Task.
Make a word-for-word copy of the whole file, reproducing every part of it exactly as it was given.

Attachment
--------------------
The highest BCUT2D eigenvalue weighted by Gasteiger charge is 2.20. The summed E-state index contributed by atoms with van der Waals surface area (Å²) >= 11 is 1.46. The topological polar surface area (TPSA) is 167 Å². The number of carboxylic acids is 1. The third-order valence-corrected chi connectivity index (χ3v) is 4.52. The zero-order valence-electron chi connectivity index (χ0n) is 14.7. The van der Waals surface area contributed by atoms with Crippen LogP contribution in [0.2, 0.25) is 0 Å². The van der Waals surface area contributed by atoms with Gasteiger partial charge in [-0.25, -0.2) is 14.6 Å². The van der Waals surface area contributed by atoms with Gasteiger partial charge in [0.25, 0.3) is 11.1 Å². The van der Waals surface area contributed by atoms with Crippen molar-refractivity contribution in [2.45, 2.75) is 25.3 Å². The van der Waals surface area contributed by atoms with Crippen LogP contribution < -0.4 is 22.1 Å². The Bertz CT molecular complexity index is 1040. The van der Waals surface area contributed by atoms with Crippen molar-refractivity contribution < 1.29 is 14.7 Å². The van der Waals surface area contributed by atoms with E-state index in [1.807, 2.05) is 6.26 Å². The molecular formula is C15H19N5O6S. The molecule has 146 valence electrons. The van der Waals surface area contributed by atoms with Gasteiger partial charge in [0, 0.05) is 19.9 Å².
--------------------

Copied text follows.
The highest BCUT2D eigenvalue weighted by Gasteiger charge is 2.20. The summed E-state index contributed by atoms with van der Waals surface area (Å²) >= 11 is 1.46. The topological polar surface area (TPSA) is 167 Å². The number of carboxylic acids is 1. The third-order valence-corrected chi connectivity index (χ3v) is 4.52. The zero-order valence-electron chi connectivity index (χ0n) is 14.7. The van der Waals surface area contributed by atoms with Crippen LogP contribution in [0.2, 0.25) is 0 Å². The van der Waals surface area contributed by atoms with Gasteiger partial charge in [-0.25, -0.2) is 14.6 Å². The van der Waals surface area contributed by atoms with Gasteiger partial charge in [0.25, 0.3) is 11.1 Å². The van der Waals surface area contributed by atoms with Crippen molar-refractivity contribution in [2.45, 2.75) is 25.3 Å². The van der Waals surface area contributed by atoms with Crippen LogP contribution < -0.4 is 22.1 Å². The Bertz CT molecular complexity index is 1040. The van der Waals surface area contributed by atoms with Crippen molar-refractivity contribution < 1.29 is 14.7 Å². The van der Waals surface area contributed by atoms with E-state index in [1.807, 2.05) is 6.26 Å². The molecular formula is C15H19N5O6S. The molecule has 146 valence electrons. The van der Waals surface area contributed by atoms with Gasteiger partial charge in [0, 0.05) is 19.9 Å².